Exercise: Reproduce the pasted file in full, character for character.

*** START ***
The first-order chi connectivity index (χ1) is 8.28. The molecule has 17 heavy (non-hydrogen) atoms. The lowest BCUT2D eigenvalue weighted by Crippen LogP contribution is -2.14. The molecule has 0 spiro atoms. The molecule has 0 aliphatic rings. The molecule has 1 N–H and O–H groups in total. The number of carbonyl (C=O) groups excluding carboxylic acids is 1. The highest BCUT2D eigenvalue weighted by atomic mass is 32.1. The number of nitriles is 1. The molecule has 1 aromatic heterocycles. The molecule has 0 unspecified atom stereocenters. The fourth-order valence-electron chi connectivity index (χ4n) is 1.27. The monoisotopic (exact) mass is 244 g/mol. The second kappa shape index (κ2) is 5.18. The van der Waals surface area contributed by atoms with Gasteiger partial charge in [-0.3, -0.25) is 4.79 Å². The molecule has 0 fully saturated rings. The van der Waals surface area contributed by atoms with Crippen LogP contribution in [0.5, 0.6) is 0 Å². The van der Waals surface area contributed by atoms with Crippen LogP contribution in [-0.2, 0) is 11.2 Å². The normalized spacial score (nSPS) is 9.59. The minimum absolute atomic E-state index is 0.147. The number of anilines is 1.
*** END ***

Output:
The first-order chi connectivity index (χ1) is 8.28. The molecule has 17 heavy (non-hydrogen) atoms. The lowest BCUT2D eigenvalue weighted by Crippen LogP contribution is -2.14. The molecule has 0 spiro atoms. The molecule has 0 aliphatic rings. The molecule has 1 N–H and O–H groups in total. The number of carbonyl (C=O) groups excluding carboxylic acids is 1. The highest BCUT2D eigenvalue weighted by atomic mass is 32.1. The number of nitriles is 1. The molecule has 1 aromatic heterocycles. The molecule has 0 unspecified atom stereocenters. The fourth-order valence-electron chi connectivity index (χ4n) is 1.27. The monoisotopic (exact) mass is 244 g/mol. The second kappa shape index (κ2) is 5.18. The van der Waals surface area contributed by atoms with Gasteiger partial charge in [-0.3, -0.25) is 4.79 Å². The molecule has 0 fully saturated rings. The van der Waals surface area contributed by atoms with Crippen LogP contribution in [0.5, 0.6) is 0 Å². The van der Waals surface area contributed by atoms with Crippen LogP contribution in [-0.2, 0) is 11.2 Å². The normalized spacial score (nSPS) is 9.59. The minimum absolute atomic E-state index is 0.147. The number of anilines is 1.